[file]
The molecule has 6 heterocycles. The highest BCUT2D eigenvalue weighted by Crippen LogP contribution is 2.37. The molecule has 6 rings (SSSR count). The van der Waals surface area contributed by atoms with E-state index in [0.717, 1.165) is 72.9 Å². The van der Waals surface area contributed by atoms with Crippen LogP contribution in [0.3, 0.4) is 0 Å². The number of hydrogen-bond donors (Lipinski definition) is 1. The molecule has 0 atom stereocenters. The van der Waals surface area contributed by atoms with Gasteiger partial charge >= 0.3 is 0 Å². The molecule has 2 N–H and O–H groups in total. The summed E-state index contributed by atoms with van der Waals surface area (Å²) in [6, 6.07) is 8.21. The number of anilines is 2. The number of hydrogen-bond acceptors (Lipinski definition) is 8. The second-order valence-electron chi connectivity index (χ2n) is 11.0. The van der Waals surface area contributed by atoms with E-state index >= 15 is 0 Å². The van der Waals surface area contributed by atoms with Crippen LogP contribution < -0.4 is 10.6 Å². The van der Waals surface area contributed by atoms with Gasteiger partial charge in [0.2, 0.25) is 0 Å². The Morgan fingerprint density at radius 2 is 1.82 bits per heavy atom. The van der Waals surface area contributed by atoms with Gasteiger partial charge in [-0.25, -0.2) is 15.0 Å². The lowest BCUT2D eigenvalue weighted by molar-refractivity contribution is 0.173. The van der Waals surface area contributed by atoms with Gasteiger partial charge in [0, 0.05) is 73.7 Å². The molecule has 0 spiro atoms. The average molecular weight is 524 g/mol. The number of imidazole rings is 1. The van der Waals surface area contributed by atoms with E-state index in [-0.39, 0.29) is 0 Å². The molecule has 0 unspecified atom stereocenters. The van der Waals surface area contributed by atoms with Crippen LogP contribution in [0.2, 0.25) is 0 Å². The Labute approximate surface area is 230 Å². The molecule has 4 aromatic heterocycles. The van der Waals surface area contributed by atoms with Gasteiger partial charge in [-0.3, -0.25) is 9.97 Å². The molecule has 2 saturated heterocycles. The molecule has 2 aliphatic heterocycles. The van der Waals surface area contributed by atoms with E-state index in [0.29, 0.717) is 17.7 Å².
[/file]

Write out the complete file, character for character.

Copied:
The molecule has 6 heterocycles. The highest BCUT2D eigenvalue weighted by Crippen LogP contribution is 2.37. The molecule has 6 rings (SSSR count). The van der Waals surface area contributed by atoms with E-state index in [0.717, 1.165) is 72.9 Å². The van der Waals surface area contributed by atoms with Crippen LogP contribution in [0.3, 0.4) is 0 Å². The number of hydrogen-bond donors (Lipinski definition) is 1. The molecule has 0 atom stereocenters. The van der Waals surface area contributed by atoms with Gasteiger partial charge >= 0.3 is 0 Å². The molecule has 2 N–H and O–H groups in total. The summed E-state index contributed by atoms with van der Waals surface area (Å²) in [6, 6.07) is 8.21. The number of anilines is 2. The number of hydrogen-bond acceptors (Lipinski definition) is 8. The second-order valence-electron chi connectivity index (χ2n) is 11.0. The van der Waals surface area contributed by atoms with E-state index >= 15 is 0 Å². The van der Waals surface area contributed by atoms with Crippen LogP contribution < -0.4 is 10.6 Å². The van der Waals surface area contributed by atoms with Gasteiger partial charge in [0.2, 0.25) is 0 Å². The Morgan fingerprint density at radius 2 is 1.82 bits per heavy atom. The van der Waals surface area contributed by atoms with Gasteiger partial charge in [-0.25, -0.2) is 15.0 Å². The lowest BCUT2D eigenvalue weighted by molar-refractivity contribution is 0.173. The van der Waals surface area contributed by atoms with Gasteiger partial charge in [0, 0.05) is 73.7 Å². The molecule has 0 spiro atoms. The average molecular weight is 524 g/mol. The number of imidazole rings is 1. The van der Waals surface area contributed by atoms with E-state index in [-0.39, 0.29) is 0 Å². The molecule has 0 unspecified atom stereocenters. The van der Waals surface area contributed by atoms with Crippen LogP contribution in [0.2, 0.25) is 0 Å². The Labute approximate surface area is 230 Å². The molecule has 4 aromatic heterocycles. The van der Waals surface area contributed by atoms with Gasteiger partial charge in [-0.3, -0.25) is 9.97 Å². The molecule has 2 saturated heterocycles. The molecule has 2 aliphatic heterocycles. The van der Waals surface area contributed by atoms with E-state index in [0.29, 0.717) is 17.7 Å².